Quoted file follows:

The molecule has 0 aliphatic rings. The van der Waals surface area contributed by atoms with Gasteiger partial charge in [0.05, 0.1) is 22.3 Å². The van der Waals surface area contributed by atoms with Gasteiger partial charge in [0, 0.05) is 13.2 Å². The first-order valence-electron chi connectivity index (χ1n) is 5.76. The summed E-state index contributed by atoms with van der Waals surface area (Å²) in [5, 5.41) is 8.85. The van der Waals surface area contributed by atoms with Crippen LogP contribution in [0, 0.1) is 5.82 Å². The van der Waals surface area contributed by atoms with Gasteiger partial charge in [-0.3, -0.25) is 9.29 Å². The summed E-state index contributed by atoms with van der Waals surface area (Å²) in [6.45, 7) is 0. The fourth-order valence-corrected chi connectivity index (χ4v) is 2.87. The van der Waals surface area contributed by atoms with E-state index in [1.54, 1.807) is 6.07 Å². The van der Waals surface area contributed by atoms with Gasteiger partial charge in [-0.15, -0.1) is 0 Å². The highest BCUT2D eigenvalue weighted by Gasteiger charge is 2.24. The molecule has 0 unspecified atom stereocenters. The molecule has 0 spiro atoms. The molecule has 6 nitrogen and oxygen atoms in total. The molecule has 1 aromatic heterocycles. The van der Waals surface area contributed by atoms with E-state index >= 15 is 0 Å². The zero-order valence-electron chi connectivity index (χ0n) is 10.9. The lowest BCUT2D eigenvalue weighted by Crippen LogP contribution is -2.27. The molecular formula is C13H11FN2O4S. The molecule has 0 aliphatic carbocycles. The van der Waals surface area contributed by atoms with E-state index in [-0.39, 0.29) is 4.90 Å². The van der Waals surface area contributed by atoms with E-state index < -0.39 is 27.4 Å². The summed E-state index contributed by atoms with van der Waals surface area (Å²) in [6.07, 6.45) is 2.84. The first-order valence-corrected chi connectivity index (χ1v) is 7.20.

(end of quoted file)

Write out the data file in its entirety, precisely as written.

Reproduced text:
The molecule has 0 aliphatic rings. The van der Waals surface area contributed by atoms with Gasteiger partial charge in [0.05, 0.1) is 22.3 Å². The van der Waals surface area contributed by atoms with Gasteiger partial charge in [0, 0.05) is 13.2 Å². The first-order valence-electron chi connectivity index (χ1n) is 5.76. The summed E-state index contributed by atoms with van der Waals surface area (Å²) in [5, 5.41) is 8.85. The van der Waals surface area contributed by atoms with Crippen LogP contribution in [0, 0.1) is 5.82 Å². The van der Waals surface area contributed by atoms with Gasteiger partial charge in [-0.3, -0.25) is 9.29 Å². The summed E-state index contributed by atoms with van der Waals surface area (Å²) in [6.45, 7) is 0. The fourth-order valence-corrected chi connectivity index (χ4v) is 2.87. The van der Waals surface area contributed by atoms with E-state index in [1.54, 1.807) is 6.07 Å². The van der Waals surface area contributed by atoms with Gasteiger partial charge in [-0.15, -0.1) is 0 Å². The highest BCUT2D eigenvalue weighted by Gasteiger charge is 2.24. The molecule has 0 unspecified atom stereocenters. The molecule has 0 spiro atoms. The molecule has 6 nitrogen and oxygen atoms in total. The molecule has 1 aromatic heterocycles. The van der Waals surface area contributed by atoms with E-state index >= 15 is 0 Å². The zero-order valence-electron chi connectivity index (χ0n) is 10.9. The lowest BCUT2D eigenvalue weighted by Crippen LogP contribution is -2.27. The molecular formula is C13H11FN2O4S. The molecule has 0 aliphatic carbocycles. The van der Waals surface area contributed by atoms with E-state index in [-0.39, 0.29) is 4.90 Å². The van der Waals surface area contributed by atoms with E-state index < -0.39 is 27.4 Å². The summed E-state index contributed by atoms with van der Waals surface area (Å²) in [6.07, 6.45) is 2.84. The first-order valence-corrected chi connectivity index (χ1v) is 7.20.